Where a contractor breaches a construction contract, and the owner sues for breach of contract and the cost to complete, the measure of damages is the difference between the contract price and the reasonable cost to perform the contract. See Grossman Holdings Ltd. v. Hourihan, 414 So. 2d 1037, 1039-40 (Fla. 1982). In Grossman, the supreme court adopted subsection 346(1)(a) of the Restatement (First) of Contracts (1932), which it concluded was “designed to restore the injured party to the condition he would have been in if the contract had been performed.” Id. at 1039. In other words, the owner will obtain the benefit of his bargain [and this is known as benefit of the bargain damages]. But where there is a total breach of the contract as opposed to a partial breach, an injured party may elect to treat the contract as void and seek damages that will restore him to the position that he was in prior to entering into the contract or the party may seek the benefit of his bargain. See McCray v. Murray, 423 So. 2d 559, 561 (Fla. 1st DCA 1982).
    In Judet, an owner entered into a fixed price contract with a contractor to repair damage from a lightning strike. The contract amount was $300,000 payable in $30,000 installments. A few months after the contractor commenced performance, the owner terminated the contractor because the owner learned the contractor had not obtained required electrical and plumbing permits. At this time, the owner had paid the contractor $90,000. The contractor recorded a $40,000 lien for an amount it claimed it was owed and filed a lawsuit to foreclose its construction lien. The owner counter-sued the contractor to recover a claimed over-payment and a disgorgement of monies for unpermitted work. The owner was NOT claiming benefit of the bargain damages, but rather, damages for the contractor’s total breach “to restore him to the position that he was in prior to entering into the contract.” Read the court decision
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    Reprinted courtesy of David Adelstein, Kirwin Norris, P.A.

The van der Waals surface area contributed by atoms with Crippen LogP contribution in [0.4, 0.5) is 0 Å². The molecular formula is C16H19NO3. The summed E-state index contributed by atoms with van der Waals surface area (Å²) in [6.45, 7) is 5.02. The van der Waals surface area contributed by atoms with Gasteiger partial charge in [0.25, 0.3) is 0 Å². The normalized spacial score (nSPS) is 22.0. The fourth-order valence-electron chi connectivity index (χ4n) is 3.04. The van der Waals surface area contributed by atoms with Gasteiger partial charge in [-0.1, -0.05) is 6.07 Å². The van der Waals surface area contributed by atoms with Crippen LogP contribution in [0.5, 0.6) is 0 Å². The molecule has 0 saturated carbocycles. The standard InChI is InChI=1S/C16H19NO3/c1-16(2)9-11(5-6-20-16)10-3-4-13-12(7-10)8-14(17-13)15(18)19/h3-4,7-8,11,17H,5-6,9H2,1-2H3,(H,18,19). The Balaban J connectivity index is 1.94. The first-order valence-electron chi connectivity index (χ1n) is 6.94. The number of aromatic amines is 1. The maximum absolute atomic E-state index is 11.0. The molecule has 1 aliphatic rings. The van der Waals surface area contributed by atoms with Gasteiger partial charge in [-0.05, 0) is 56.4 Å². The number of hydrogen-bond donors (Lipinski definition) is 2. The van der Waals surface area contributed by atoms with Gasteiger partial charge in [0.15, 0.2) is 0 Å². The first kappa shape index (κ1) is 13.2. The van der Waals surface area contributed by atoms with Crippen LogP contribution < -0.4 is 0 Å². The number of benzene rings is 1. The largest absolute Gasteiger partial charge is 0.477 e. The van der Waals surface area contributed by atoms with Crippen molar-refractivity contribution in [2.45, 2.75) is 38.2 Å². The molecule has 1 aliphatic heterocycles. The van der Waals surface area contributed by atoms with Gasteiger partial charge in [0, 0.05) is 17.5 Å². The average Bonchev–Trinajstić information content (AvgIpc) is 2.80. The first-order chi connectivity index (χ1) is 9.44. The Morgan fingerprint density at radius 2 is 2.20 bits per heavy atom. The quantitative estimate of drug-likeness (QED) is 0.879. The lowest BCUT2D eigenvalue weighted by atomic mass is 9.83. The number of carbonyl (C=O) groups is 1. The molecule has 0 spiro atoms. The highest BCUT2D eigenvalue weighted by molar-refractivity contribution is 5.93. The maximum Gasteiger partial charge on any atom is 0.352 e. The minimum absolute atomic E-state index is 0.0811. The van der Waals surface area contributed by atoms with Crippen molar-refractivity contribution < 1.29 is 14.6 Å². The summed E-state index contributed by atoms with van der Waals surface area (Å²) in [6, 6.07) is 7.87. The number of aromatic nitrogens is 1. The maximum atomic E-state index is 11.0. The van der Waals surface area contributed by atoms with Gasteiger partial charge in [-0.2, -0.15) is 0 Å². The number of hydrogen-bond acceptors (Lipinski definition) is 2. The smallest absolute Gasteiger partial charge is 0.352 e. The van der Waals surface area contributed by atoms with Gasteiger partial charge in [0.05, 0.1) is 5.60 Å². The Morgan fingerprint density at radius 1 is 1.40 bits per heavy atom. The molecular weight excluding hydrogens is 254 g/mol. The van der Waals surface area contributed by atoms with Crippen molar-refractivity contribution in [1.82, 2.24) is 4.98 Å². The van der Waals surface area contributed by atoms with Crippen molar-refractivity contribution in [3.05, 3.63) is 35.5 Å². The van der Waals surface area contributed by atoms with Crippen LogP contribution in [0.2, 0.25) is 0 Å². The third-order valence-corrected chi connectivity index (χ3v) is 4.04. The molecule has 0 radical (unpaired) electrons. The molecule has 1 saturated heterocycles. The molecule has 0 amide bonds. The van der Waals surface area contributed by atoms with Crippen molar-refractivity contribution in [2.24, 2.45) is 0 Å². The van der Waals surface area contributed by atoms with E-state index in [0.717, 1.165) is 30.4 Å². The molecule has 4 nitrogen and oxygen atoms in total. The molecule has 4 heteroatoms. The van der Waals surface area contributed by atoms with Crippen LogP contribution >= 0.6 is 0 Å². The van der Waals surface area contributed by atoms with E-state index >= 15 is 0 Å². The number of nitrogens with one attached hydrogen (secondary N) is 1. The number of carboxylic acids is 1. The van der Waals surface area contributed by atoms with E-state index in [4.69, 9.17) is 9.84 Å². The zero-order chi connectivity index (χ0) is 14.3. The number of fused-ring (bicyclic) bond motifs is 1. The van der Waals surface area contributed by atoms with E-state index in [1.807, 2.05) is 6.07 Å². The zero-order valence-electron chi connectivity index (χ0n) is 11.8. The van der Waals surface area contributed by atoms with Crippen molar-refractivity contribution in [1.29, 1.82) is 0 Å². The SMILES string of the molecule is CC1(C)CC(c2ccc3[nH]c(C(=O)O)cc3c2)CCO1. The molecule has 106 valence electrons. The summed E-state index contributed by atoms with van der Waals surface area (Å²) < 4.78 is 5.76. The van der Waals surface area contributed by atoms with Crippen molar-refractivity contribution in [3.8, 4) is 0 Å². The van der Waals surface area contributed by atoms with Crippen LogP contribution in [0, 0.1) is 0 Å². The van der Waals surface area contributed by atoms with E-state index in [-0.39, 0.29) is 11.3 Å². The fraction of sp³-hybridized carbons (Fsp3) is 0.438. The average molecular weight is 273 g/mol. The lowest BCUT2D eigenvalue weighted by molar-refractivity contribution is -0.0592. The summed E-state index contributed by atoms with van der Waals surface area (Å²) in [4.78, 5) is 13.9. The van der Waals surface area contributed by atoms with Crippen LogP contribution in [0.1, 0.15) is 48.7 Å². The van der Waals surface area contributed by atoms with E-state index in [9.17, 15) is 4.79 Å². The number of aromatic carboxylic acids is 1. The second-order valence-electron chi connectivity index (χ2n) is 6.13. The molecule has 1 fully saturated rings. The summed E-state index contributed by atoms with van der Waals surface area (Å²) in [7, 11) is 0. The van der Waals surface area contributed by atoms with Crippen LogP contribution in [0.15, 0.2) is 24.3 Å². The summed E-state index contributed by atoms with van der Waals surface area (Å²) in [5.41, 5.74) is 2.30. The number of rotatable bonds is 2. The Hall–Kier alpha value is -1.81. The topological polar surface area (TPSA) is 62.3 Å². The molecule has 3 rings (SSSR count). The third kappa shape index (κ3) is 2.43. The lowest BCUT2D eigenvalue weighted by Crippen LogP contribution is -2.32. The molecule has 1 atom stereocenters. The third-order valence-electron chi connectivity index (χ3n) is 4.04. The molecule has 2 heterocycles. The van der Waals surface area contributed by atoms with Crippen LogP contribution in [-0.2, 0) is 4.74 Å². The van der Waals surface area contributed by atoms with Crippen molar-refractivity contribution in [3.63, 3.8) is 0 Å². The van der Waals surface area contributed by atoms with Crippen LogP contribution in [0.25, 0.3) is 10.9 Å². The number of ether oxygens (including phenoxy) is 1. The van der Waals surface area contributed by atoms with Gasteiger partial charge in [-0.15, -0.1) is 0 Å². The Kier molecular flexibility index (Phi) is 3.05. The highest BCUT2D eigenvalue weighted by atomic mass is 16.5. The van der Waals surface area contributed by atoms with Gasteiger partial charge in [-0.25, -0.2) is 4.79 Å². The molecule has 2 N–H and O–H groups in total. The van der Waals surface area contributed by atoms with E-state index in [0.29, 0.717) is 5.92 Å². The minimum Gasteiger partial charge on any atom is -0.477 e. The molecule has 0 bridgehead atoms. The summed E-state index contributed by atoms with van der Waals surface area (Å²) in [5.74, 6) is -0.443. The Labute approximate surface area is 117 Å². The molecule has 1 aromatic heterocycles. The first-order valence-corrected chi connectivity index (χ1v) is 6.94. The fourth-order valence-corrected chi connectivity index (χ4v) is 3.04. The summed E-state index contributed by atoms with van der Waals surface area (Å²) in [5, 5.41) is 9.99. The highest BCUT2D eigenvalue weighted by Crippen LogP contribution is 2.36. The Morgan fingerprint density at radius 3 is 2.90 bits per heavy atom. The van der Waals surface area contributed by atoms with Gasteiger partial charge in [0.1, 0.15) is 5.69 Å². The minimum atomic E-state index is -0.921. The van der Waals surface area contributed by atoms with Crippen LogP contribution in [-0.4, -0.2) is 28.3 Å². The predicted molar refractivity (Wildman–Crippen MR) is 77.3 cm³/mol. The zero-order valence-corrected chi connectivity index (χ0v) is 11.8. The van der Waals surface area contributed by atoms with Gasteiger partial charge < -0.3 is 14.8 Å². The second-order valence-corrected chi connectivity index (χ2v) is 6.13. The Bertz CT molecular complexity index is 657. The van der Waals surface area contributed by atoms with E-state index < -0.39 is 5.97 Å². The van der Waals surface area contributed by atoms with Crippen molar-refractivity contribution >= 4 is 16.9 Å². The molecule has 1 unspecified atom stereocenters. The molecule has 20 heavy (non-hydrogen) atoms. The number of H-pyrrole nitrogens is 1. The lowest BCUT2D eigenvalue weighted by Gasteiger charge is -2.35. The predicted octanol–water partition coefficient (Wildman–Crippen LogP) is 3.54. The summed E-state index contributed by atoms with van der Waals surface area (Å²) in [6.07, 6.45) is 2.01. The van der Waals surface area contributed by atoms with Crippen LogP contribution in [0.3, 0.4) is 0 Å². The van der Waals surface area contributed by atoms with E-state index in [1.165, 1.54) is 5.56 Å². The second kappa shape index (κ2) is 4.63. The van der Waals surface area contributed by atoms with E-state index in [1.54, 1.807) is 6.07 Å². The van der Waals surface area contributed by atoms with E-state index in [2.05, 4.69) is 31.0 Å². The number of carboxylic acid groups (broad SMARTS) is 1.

Mr. Adelstein may be contacted at

    South Caroline Holds Actual Cash Value Can Include Depreciation of Labor Costs

    July 05, 2021 —
    Answering a certified question, the South Carolina Supreme Court held that the insurer could calculate actual cash value (ACV) by including an estimate of the depreciation of embedded labor costs. Butler v. Travelers Home & Marine Ins. Co., 2021 S. C. LEXIS 51 (S.C. May 12, 2021). Two insureds had their homes damaged in separate fires. Each held homeowners' policies with Travelers. The policies provided replacement cost value coverage to repair or replace damaged portions of homes. In the event that the insures chose not to immediately repair or replace the damaged home, the policies afforded payment to the insured for the actual cash value instead of replacement cost value. Both insured elected not to immediately repair or replace their homes, thereby deciding to accept a cash payment for the ACV of the damaged property. Neither was satisfied with the payment and both filed suit in federal district court. Travelers determined the ACV payment by estimating the replacement cost value (RCV) of the damage and then subtracting depreciation. The certified question presented by the federal district court was whether Travelers could depreciate the labor component of the costs of repair or replacement when determining the ACV. Read the court decision
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    Reprinted courtesy of Tred R. Eyerly, Damon Key Leong Kupchak Hastert
    Mr. Eyerly may be contacted at

    Daniel Ferhat Receives Two Awards for Service to the Legal Community

    July 19, 2021 —
    Partner Daniel Ferhat was recently recognized by The Philadelphia Association of Defense Counsel (PADC) with the President’s Award at PADC’s Annual Meeting. This award was given in recognition of Dan’s leadership as President of PADC over the past year. Recognized as the oldest continuously operating local defense organization in the United States, PADC is comprised of over 300 attorneys and acts as a voice for its members and the clients they serve on emerging issues of interest. Dan also received the Exceptional Performance Award from the Defense Research Institute (DRI), which is the largest international membership organization of attorneys defending the interests of businesses and individuals in civil litigation. DRI’s Exceptional Performance Award is given annually to an individual who has supported and improved the standards and education of the defense bar, and for having contributed to the improvement of the administration of justice in the public interest. Read the court decision